Panels and Abstracts: Day 1

Tuesday 22nd March 2022: 11.45 - 18.30 GMT

 12.00 - 13.10 - Nothing About Us Without Us: Collaboration and Co-Production

Miriam Hunt, 'Disability in the Museum: Discourse and Silence'

Disabled people remain absent in many museums around the UK, despite objects related to disability history being held in their collections. Writers have explored why this is the case, citing reasons such as curator anxiety and audience discomfort (Carden-Coyle 2010, Sandell et al 2005). This work aims to explore meaning-making processes around disability objects and stories, or their absence, in a case study of the National Museum Wales (NMW-AC) and how these patterns of presence and absence affect disabled visitors to museum galleries.

Drawing on qualitative interviews and focus groups with museum staff and visitors who described themselves as living with a disability, this presentation begins with a prosthetic leg in a glass case. It will use Foucault’s concept of discourse to explore why one display came to mean so many different things to different things to different people – from an object of some interest, to a thread connecting the viewer to a now-nameless disabled sailor from Swansea’s past, to an indictment of social views of disability as a whole. It will then turn to the places in the gallery where visitors felt absence of disabled voices keenly, and why they felt these silences had come about.


Henriette Pleiger, 'Experts in their own right – A transdisciplinary and participatory exhibition with and about people with Down’s syndrome'

The presentation introduces a transdisciplinary and participatory exhibition case from Germany, co-curated by the researcher. The exhibition TOUCHDOWN. An Exhibition with and about People with Down’s Syndrome was presented in Bonn, Bremen and Bern from 2016 until 2018 and attracted over 80,000 visitors.

Within the theoretical framework of my PhD thesis the exhibition TOUCHDOWN serves as a case study and as an example for a successful transdisciplinary project from the realm of the arts and humanities, integrating different ways of knowing and of producing knowledge.

The exhibition and the accompanying book aimed to comprehensively research and tell the history of people with Down’s syndrome for the first time, as they had not been part of our written history so far. Including a wide range of disciplines such as genetics, medicine, history, archaeology, social science and art, this research process was conducted together with a group of people with Down’s syndrome. They took part in the decision-making processes during the development of the exhibition, especially during the curatorial process of choosing and interpreting objects. At least 50 percent of the produced texts for the exhibition and the book were written by people with Down’s syndrome. All other texts were written in a clear language. They also acted as paid docents in their own exhibition and were thus not only part of the knowledge production but also of the interpretation and dissemination of the knowledge generated in this exhibition.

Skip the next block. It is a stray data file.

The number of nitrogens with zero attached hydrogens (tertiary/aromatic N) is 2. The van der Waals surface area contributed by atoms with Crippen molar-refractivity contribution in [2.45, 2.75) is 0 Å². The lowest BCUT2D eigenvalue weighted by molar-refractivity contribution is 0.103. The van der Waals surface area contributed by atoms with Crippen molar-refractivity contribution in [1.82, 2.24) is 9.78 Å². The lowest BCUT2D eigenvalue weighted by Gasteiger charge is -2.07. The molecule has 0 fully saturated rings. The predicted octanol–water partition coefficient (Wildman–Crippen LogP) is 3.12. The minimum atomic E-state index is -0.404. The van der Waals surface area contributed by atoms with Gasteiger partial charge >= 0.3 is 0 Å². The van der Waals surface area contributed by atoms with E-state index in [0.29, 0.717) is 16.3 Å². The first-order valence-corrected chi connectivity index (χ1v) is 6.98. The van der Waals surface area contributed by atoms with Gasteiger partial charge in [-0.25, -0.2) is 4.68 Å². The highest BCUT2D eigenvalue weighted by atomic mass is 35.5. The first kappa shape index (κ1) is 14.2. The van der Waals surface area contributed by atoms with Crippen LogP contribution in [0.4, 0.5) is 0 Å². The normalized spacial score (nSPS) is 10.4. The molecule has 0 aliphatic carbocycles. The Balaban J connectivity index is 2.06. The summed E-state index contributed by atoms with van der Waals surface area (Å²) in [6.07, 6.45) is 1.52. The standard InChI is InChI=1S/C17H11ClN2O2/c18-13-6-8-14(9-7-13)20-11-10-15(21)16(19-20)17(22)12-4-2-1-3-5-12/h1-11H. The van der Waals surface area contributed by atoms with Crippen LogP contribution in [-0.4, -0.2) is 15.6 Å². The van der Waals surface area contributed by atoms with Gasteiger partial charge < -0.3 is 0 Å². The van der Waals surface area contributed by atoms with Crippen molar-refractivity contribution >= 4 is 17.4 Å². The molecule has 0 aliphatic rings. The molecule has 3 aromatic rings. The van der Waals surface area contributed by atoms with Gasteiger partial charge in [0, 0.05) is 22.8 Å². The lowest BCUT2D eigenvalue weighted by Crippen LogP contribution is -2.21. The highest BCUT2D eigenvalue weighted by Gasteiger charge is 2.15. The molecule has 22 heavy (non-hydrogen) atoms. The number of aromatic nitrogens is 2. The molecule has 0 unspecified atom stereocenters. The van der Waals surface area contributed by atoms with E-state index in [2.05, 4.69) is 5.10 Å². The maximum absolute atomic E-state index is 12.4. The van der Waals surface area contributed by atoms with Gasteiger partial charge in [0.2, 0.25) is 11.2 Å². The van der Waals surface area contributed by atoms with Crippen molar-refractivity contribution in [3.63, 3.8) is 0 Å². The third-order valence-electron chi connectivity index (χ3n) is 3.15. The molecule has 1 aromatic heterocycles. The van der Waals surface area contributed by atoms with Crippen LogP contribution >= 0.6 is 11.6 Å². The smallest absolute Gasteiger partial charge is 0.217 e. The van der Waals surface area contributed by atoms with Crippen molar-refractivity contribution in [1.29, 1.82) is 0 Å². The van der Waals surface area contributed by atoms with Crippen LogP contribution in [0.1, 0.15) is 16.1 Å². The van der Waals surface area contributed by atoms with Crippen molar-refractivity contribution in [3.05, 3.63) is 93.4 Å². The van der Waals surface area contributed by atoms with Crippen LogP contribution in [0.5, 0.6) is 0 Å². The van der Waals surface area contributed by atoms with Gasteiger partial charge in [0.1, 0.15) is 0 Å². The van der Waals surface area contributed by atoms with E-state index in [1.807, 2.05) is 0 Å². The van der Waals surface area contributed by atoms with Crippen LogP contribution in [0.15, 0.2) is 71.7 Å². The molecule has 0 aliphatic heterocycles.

14.00 - 15.30 - Objects and Collections: Uncovering Links to the Past

Emma Yeo, '“Mine own deformity” (Shakespeare's Richard III): An autoethnographic response to scoliosis objects in modern museum collections'

This paper engages with Kudlick's assertion that "rethinking disability... can't help but ask those... to confront our own sense of embodiment and its relationship to our world" (Kudlick 2013). I responded to the visible/invisible nature of disability through an exploration of digitally available historic objects relating to the spinal condition scoliosis (which I have) and interrogated my responses using Braun and Clarke's thematic analysis method.

For my first reading, I encountered objects with my internal biases unquestioned. The cane in the hand of a female skeleton with disfiguring scoliosis provoked uncomfortable reflections upon my own relationship with my disabled body.

Having engaged with key works on disability history such as Bess Williamson's work on disability aids (Williamson 2018) to problematise my initial assumptions, I returned to the objects. The presentation of disabled individuals within the heritage industry can not only, as this conference call stressed, "bring disabled people... into the public consciousness" but it can also reshape disabled people's self and communal identities in empowering ways (Sprague and Hayes 2000).


Philippa Campsie, 'Tactile history: discoveries in a Paris archive'